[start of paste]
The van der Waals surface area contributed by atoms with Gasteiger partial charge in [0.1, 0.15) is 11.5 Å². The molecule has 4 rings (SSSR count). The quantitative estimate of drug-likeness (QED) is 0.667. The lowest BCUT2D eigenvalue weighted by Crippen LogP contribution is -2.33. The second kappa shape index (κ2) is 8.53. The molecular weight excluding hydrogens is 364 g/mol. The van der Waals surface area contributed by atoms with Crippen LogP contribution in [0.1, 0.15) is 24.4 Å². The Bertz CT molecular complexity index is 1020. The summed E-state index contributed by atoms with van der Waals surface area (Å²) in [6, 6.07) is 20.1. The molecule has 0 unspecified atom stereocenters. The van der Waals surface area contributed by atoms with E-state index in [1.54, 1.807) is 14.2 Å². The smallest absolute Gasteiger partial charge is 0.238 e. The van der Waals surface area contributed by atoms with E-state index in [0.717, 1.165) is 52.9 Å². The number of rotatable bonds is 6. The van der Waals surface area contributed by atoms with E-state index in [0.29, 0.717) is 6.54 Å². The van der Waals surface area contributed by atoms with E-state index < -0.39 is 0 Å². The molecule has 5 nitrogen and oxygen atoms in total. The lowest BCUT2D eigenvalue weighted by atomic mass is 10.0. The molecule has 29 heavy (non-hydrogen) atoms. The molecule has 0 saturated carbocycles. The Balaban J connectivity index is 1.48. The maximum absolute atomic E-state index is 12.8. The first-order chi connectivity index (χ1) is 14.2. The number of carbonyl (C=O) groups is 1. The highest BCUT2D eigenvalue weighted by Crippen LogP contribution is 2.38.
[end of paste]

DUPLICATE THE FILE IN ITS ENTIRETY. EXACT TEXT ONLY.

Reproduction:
The van der Waals surface area contributed by atoms with Gasteiger partial charge in [0.1, 0.15) is 11.5 Å². The molecule has 4 rings (SSSR count). The quantitative estimate of drug-likeness (QED) is 0.667. The lowest BCUT2D eigenvalue weighted by Crippen LogP contribution is -2.33. The second kappa shape index (κ2) is 8.53. The molecular weight excluding hydrogens is 364 g/mol. The van der Waals surface area contributed by atoms with Crippen LogP contribution in [0.1, 0.15) is 24.4 Å². The Bertz CT molecular complexity index is 1020. The summed E-state index contributed by atoms with van der Waals surface area (Å²) in [6, 6.07) is 20.1. The molecule has 0 unspecified atom stereocenters. The van der Waals surface area contributed by atoms with E-state index in [1.54, 1.807) is 14.2 Å². The smallest absolute Gasteiger partial charge is 0.238 e. The van der Waals surface area contributed by atoms with E-state index in [0.717, 1.165) is 52.9 Å². The number of rotatable bonds is 6. The van der Waals surface area contributed by atoms with E-state index in [0.29, 0.717) is 6.54 Å². The van der Waals surface area contributed by atoms with E-state index < -0.39 is 0 Å². The molecule has 5 nitrogen and oxygen atoms in total. The lowest BCUT2D eigenvalue weighted by atomic mass is 10.0. The molecule has 29 heavy (non-hydrogen) atoms. The molecule has 0 saturated carbocycles. The Balaban J connectivity index is 1.48. The maximum absolute atomic E-state index is 12.8. The first-order chi connectivity index (χ1) is 14.2. The number of carbonyl (C=O) groups is 1. The highest BCUT2D eigenvalue weighted by Crippen LogP contribution is 2.38.